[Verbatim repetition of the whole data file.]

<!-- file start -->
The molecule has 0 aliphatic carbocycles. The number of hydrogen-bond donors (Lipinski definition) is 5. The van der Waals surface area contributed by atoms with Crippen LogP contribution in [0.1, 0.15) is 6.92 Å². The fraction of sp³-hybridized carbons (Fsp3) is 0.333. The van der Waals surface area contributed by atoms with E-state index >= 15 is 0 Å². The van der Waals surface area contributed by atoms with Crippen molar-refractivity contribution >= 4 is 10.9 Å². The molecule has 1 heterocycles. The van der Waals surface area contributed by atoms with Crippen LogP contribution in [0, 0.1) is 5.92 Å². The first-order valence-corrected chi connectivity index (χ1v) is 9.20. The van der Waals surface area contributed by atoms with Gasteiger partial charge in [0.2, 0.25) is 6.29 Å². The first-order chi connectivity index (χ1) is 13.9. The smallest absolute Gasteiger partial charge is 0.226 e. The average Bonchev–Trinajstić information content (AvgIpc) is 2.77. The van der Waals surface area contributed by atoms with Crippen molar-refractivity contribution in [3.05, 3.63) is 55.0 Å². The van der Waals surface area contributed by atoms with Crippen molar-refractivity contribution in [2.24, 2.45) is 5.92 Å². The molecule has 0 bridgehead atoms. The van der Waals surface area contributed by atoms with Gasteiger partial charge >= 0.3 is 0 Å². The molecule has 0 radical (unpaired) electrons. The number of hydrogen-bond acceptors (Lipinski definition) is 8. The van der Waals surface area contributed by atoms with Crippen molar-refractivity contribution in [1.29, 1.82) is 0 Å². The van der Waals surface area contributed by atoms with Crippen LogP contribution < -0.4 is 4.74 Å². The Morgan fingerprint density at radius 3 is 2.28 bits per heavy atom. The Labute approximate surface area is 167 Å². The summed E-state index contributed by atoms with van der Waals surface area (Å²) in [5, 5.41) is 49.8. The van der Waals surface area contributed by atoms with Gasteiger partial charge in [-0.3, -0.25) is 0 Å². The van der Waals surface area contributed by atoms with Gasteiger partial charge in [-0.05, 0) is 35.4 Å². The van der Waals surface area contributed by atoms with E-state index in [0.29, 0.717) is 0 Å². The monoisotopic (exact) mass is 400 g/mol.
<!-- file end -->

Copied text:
The molecule has 0 aliphatic carbocycles. The number of hydrogen-bond donors (Lipinski definition) is 5. The van der Waals surface area contributed by atoms with Crippen LogP contribution in [0.1, 0.15) is 6.92 Å². The fraction of sp³-hybridized carbons (Fsp3) is 0.333. The van der Waals surface area contributed by atoms with E-state index >= 15 is 0 Å². The van der Waals surface area contributed by atoms with Crippen molar-refractivity contribution >= 4 is 10.9 Å². The molecule has 1 heterocycles. The van der Waals surface area contributed by atoms with Crippen LogP contribution in [0, 0.1) is 5.92 Å². The first-order valence-corrected chi connectivity index (χ1v) is 9.20. The van der Waals surface area contributed by atoms with Gasteiger partial charge in [0.2, 0.25) is 6.29 Å². The first-order chi connectivity index (χ1) is 13.9. The smallest absolute Gasteiger partial charge is 0.226 e. The average Bonchev–Trinajstić information content (AvgIpc) is 2.77. The van der Waals surface area contributed by atoms with Crippen molar-refractivity contribution in [3.05, 3.63) is 55.0 Å². The van der Waals surface area contributed by atoms with Crippen molar-refractivity contribution in [2.24, 2.45) is 5.92 Å². The molecule has 0 bridgehead atoms. The van der Waals surface area contributed by atoms with Gasteiger partial charge >= 0.3 is 0 Å². The molecule has 0 radical (unpaired) electrons. The number of hydrogen-bond acceptors (Lipinski definition) is 8. The van der Waals surface area contributed by atoms with Crippen molar-refractivity contribution in [1.29, 1.82) is 0 Å². The van der Waals surface area contributed by atoms with Crippen LogP contribution < -0.4 is 4.74 Å². The Morgan fingerprint density at radius 3 is 2.28 bits per heavy atom. The Labute approximate surface area is 167 Å². The summed E-state index contributed by atoms with van der Waals surface area (Å²) in [5, 5.41) is 49.8. The van der Waals surface area contributed by atoms with Gasteiger partial charge in [-0.3, -0.25) is 0 Å². The van der Waals surface area contributed by atoms with Gasteiger partial charge in [-0.05, 0) is 35.4 Å². The van der Waals surface area contributed by atoms with E-state index in [0.29, 0.717) is 0 Å². The monoisotopic (exact) mass is 400 g/mol.